for Jacob to be the one to inherit the birthright and the blessing
–it’s fated, it’s meant to be–
but Jacob takes no chances;
Jacob’s MO is “trust, but verify.”
But all of Jacob’s strategizing comes with a cost.
At the point in the story where we meet him today—
–on the road from Beersheba to Haran—
Jacob is on the run—fleeing the displeasure of Isaac and the anger of Esau—
there’s no longer a place for him at home.
But he’s not just running from; he’s also running toward:
Jacob is on a mission—to find a wife, to build a new family of his own;
when he arrives in Haran, he’ll encounter the family of his kinsman Laban,
marry and make his fortune.
But not yet.
Today’s story finds Jacob in a transitional season,
caught between identities
—he’s left behind his family of origin, his role as dependent, as brother and son,
and he’s not yet taken on new relationships, new roles as husband and father.
Instead, this is, for Jacob, an empty time, a time between.
And one thing I love about this story is the way
the setting of the passage reflects this—
it happens in an empty, nameless place—
–the text simply calls it “a certain place”
–and at a transitional time—sunset, twilight, the time between darkness and day,
when Jacob stops for the night.
This is what the author Susan Beaumont calls a “liminal season”
–a threshold time between an ending and a new beginning.
Liminal seasons are times when old structures drop away
and new ones have not yet taken shape;
they can be times of grief, as people mourn what is ending,
and anxiety, because we don’t know what’s coming next,
but also possibility, where new and unexpected ways of being emerge.
They are times of uncertainty, that take us out of our comfort zone,
when circumstances reveal themselves to be beyond our control,
when our functional atheism ceases to function.
These kinds of seasons call not for a tightly controlled program of strategic planning, but instead a more generative, adaptive openness,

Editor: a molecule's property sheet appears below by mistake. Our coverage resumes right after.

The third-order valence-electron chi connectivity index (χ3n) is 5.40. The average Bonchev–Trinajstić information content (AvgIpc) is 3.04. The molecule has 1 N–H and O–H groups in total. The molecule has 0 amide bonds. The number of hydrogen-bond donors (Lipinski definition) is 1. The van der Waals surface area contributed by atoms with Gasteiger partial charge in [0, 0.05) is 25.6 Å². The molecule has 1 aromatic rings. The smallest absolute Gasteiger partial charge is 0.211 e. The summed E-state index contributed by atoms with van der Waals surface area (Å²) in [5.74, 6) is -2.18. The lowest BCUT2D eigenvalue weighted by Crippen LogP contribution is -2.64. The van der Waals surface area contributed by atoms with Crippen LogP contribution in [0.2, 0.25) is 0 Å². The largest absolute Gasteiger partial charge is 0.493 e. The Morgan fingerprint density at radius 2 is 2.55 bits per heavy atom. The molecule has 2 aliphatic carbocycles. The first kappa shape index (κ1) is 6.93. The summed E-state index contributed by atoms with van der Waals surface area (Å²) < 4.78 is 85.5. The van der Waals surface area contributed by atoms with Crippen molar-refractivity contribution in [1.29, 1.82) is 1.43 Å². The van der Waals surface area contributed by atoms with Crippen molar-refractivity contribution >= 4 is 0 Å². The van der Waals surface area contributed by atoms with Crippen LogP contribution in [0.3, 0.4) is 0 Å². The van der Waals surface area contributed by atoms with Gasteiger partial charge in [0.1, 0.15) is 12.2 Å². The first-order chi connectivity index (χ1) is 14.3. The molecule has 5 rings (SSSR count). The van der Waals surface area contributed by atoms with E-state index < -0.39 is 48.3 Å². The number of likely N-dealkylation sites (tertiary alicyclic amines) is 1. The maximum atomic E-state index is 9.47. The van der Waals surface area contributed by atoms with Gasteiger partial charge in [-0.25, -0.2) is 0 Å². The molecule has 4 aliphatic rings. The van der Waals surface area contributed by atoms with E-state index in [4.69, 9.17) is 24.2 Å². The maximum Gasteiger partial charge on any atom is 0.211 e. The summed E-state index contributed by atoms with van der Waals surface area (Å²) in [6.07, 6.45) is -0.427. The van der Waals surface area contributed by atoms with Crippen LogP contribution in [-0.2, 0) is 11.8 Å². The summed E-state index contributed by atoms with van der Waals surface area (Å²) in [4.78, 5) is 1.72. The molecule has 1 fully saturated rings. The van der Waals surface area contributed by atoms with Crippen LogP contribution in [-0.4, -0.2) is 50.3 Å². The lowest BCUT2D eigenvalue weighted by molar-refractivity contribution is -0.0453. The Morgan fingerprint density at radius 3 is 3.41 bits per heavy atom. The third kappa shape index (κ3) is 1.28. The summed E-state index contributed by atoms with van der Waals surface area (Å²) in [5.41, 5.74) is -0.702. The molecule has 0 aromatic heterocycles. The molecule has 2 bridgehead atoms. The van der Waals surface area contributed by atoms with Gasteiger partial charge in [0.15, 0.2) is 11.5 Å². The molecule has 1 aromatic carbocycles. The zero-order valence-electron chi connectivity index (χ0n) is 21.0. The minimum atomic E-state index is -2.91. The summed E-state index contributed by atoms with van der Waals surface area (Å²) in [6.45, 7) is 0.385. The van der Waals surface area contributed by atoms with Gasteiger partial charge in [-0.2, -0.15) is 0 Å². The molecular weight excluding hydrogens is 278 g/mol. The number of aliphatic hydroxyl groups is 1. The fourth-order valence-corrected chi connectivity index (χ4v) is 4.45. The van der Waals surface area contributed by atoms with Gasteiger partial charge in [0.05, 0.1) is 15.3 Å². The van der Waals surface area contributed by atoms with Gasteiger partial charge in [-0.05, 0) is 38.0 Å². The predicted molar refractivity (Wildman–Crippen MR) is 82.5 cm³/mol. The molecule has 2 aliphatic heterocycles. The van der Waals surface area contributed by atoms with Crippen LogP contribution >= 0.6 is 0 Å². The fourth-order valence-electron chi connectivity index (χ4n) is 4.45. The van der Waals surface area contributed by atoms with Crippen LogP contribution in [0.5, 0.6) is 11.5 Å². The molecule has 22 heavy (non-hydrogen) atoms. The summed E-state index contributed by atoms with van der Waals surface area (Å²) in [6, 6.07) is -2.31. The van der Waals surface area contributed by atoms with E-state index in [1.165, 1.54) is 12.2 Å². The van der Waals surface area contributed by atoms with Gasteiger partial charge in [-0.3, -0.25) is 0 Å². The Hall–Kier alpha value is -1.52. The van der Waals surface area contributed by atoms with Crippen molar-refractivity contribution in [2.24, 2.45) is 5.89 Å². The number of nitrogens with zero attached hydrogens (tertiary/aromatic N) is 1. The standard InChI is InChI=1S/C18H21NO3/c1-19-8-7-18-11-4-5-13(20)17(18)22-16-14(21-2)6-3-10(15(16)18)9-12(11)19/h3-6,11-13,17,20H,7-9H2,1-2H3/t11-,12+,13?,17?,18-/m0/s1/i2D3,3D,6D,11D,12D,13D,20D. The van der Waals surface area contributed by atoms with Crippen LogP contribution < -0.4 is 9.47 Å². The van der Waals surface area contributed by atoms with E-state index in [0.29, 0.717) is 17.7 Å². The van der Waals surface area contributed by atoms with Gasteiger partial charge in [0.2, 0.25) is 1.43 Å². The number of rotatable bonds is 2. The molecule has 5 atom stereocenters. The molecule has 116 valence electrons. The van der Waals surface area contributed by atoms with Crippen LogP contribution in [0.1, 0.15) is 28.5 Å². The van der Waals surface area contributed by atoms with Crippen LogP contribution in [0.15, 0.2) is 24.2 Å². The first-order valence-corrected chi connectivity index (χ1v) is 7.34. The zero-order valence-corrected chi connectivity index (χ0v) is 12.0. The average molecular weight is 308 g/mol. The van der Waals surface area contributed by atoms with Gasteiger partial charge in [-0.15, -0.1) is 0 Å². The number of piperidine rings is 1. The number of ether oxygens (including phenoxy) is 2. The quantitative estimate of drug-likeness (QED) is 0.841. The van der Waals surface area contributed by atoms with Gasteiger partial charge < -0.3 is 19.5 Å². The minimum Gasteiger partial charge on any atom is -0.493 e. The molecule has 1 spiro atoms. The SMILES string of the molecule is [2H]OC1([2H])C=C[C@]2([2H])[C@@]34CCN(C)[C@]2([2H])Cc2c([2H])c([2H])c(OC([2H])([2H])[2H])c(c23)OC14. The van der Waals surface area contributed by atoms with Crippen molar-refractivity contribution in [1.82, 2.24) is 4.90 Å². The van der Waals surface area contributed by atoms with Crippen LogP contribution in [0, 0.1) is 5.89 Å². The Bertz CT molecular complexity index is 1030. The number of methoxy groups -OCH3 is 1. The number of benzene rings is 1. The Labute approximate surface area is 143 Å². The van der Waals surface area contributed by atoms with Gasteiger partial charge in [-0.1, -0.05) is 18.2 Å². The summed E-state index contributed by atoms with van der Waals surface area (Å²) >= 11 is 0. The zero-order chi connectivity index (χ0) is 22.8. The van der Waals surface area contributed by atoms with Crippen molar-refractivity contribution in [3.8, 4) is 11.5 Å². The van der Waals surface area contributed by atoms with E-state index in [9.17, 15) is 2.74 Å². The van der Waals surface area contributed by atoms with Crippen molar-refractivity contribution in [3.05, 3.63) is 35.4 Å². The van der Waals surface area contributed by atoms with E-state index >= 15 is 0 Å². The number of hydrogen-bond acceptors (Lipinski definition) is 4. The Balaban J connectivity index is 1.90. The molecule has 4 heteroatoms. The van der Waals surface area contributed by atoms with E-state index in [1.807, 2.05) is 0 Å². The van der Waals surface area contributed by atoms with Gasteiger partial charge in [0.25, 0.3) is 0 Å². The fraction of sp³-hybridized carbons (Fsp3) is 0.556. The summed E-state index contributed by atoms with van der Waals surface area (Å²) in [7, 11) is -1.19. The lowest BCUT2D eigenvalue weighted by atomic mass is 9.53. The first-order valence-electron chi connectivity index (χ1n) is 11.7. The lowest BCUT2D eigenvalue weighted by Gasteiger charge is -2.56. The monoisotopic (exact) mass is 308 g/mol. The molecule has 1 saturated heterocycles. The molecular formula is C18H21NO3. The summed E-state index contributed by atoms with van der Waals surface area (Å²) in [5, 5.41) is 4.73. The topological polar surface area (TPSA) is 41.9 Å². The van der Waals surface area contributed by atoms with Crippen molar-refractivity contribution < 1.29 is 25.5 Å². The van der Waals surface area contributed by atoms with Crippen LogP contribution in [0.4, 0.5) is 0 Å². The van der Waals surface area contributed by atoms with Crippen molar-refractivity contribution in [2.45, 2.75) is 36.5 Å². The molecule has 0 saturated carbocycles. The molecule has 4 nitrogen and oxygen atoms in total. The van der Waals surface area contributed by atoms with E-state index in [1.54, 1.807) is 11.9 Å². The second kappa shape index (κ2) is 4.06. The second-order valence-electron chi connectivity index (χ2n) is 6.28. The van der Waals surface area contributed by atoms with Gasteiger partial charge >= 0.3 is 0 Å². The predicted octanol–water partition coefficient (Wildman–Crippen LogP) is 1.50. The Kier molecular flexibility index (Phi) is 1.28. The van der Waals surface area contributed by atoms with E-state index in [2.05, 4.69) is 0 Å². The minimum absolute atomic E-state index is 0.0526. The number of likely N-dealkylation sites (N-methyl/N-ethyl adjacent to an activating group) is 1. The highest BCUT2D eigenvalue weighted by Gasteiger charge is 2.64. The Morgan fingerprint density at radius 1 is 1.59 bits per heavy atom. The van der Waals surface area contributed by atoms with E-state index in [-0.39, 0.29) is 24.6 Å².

a tolerance for ambiguity and intuition,
an attentiveness to what is present and unfolding.
This is precisely the kind of liminal situation in which Jacob finds himself
in our passage from today.
In the Jewish tradition, the midrash, the rabbis suspect that God caused the sun to set early, so that Jacob would have to stop there–
–that God wanted Jacob’s attention, wanted him to pause there,
in this liminal moment, this threshold space—
and spend the night.
And Jacob, who has been so active, comes to rest.
There’s nothing to do, in this space, no status to jockey for, no advantage to gain—
–and so he takes a stone and lays it over for a pillow,
and lies down to go to sleep.
What a strange thing it is, sleep.
It’s such a common occurrence that we rarely stop to think about it,
in fact, just a few hours ago, most of us were doing it.
And seems almost indecent to think about it, right, because here we are,
upright in our pews, prim and proper,
but just a couple of hours ago,
we were passed out in our beds:
recumbent, curled up on our sides,
spread out on our stomachs with our arm dangling over the side of the bed,
sprawled on our backs with our mouths gaping open, or a C-PAP mask on—
and wearing some ridiculous outfits—a matching striped suit of pajamas,
a floor-length nightie, our rattiest old tee-shirt and gym shorts—
there is something so vulnerable about the condition of sleep.
What a loss of control–
–to lie down and lose consciousness, to surrender our bodies and our minds.
There’s a prayer that people used to pray with kids:
“Now I lay me down to sleep, I pray the Lord my soul to keep,
if I should die before I wake, I pray the Lord my soul to take.”
We don’t pray this with children anymore,
but I think there’s an honesty in that prayer about how weird sleep is,
how much it involves giving up control.
No wonder children resist going to sleep, no wonder adults find it so elusive,
no wonder that, in the face of trauma, or anxiety, or grief,
or marital difficulties or financial challenges
or unstable housing or food insecurity,
sleep is the first thing to go.
To sleep is to surrender the conscious alertness on which we depend for survival—
to endure a temporary loss of functionality,
a gap in memory and time.
It is the consummate act of trust.
And Jacob, this night, is sleeping in the rough–
alone in the wilderness, far from the tents of his family—
exposed to the elements, the animals, whatever occupies this unknown place,
with no enclosure, no protection, no comfort—